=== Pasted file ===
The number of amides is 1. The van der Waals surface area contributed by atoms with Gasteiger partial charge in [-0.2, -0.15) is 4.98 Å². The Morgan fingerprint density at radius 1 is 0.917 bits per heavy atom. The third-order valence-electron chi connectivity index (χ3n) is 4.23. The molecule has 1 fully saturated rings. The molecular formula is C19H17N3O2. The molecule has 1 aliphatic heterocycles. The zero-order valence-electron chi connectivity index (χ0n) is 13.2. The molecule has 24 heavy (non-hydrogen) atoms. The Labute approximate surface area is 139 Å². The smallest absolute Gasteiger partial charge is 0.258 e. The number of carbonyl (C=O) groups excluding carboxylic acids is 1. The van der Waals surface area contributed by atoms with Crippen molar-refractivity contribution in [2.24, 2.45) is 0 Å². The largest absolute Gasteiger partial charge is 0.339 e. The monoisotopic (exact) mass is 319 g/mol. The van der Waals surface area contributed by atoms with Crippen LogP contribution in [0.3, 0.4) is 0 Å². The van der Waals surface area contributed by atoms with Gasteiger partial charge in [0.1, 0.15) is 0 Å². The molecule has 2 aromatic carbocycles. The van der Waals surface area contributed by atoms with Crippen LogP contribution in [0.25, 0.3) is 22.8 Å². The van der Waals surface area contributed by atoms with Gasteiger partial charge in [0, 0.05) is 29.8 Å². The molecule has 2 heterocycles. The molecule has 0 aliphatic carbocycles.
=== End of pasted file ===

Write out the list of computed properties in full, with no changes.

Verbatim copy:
The number of amides is 1. The van der Waals surface area contributed by atoms with Gasteiger partial charge in [-0.2, -0.15) is 4.98 Å². The Morgan fingerprint density at radius 1 is 0.917 bits per heavy atom. The third-order valence-electron chi connectivity index (χ3n) is 4.23. The molecule has 1 fully saturated rings. The molecular formula is C19H17N3O2. The molecule has 1 aliphatic heterocycles. The zero-order valence-electron chi connectivity index (χ0n) is 13.2. The molecule has 24 heavy (non-hydrogen) atoms. The Labute approximate surface area is 139 Å². The smallest absolute Gasteiger partial charge is 0.258 e. The number of carbonyl (C=O) groups excluding carboxylic acids is 1. The van der Waals surface area contributed by atoms with Crippen molar-refractivity contribution in [2.24, 2.45) is 0 Å². The largest absolute Gasteiger partial charge is 0.339 e. The monoisotopic (exact) mass is 319 g/mol. The van der Waals surface area contributed by atoms with Crippen LogP contribution in [0.3, 0.4) is 0 Å². The van der Waals surface area contributed by atoms with Gasteiger partial charge in [0.1, 0.15) is 0 Å². The molecule has 2 aromatic carbocycles. The van der Waals surface area contributed by atoms with Crippen LogP contribution in [0.25, 0.3) is 22.8 Å². The van der Waals surface area contributed by atoms with Gasteiger partial charge in [0, 0.05) is 29.8 Å². The molecule has 2 heterocycles. The molecule has 0 aliphatic carbocycles.